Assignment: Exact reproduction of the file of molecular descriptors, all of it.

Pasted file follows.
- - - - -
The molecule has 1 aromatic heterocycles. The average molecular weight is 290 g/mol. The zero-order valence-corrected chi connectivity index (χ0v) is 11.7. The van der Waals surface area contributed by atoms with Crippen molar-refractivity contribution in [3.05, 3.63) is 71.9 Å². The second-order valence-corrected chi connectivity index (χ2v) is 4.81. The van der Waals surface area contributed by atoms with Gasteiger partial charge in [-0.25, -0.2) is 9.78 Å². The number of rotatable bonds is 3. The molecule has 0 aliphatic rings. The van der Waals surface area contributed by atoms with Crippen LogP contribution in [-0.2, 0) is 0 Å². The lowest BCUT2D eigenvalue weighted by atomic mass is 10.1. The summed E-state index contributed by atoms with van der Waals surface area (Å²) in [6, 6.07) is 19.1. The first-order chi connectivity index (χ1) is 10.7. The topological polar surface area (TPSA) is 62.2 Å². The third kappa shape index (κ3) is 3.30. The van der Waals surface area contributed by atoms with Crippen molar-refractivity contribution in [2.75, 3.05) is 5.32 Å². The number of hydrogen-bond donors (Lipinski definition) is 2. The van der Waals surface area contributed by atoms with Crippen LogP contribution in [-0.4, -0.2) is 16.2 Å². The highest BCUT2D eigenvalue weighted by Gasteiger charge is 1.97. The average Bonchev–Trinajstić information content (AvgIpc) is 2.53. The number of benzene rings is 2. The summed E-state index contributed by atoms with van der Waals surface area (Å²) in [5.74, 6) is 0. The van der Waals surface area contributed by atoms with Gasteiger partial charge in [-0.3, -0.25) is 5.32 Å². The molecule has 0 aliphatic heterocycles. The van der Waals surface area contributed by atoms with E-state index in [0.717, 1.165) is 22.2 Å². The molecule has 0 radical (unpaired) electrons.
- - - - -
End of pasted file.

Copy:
The molecule has 1 aromatic heterocycles. The average molecular weight is 290 g/mol. The zero-order valence-corrected chi connectivity index (χ0v) is 11.7. The van der Waals surface area contributed by atoms with Crippen molar-refractivity contribution in [3.05, 3.63) is 71.9 Å². The second-order valence-corrected chi connectivity index (χ2v) is 4.81. The van der Waals surface area contributed by atoms with Gasteiger partial charge in [-0.25, -0.2) is 9.78 Å². The number of rotatable bonds is 3. The molecule has 0 aliphatic rings. The van der Waals surface area contributed by atoms with Crippen LogP contribution in [-0.2, 0) is 0 Å². The lowest BCUT2D eigenvalue weighted by atomic mass is 10.1. The summed E-state index contributed by atoms with van der Waals surface area (Å²) in [6, 6.07) is 19.1. The first-order chi connectivity index (χ1) is 10.7. The topological polar surface area (TPSA) is 62.2 Å². The third kappa shape index (κ3) is 3.30. The van der Waals surface area contributed by atoms with Crippen molar-refractivity contribution in [2.75, 3.05) is 5.32 Å². The number of hydrogen-bond donors (Lipinski definition) is 2. The van der Waals surface area contributed by atoms with Crippen LogP contribution in [-0.4, -0.2) is 16.2 Å². The highest BCUT2D eigenvalue weighted by Gasteiger charge is 1.97. The average Bonchev–Trinajstić information content (AvgIpc) is 2.53. The number of benzene rings is 2. The summed E-state index contributed by atoms with van der Waals surface area (Å²) in [5.74, 6) is 0. The van der Waals surface area contributed by atoms with Gasteiger partial charge in [-0.3, -0.25) is 5.32 Å². The molecule has 0 aliphatic heterocycles. The van der Waals surface area contributed by atoms with E-state index in [0.717, 1.165) is 22.2 Å². The molecule has 0 radical (unpaired) electrons.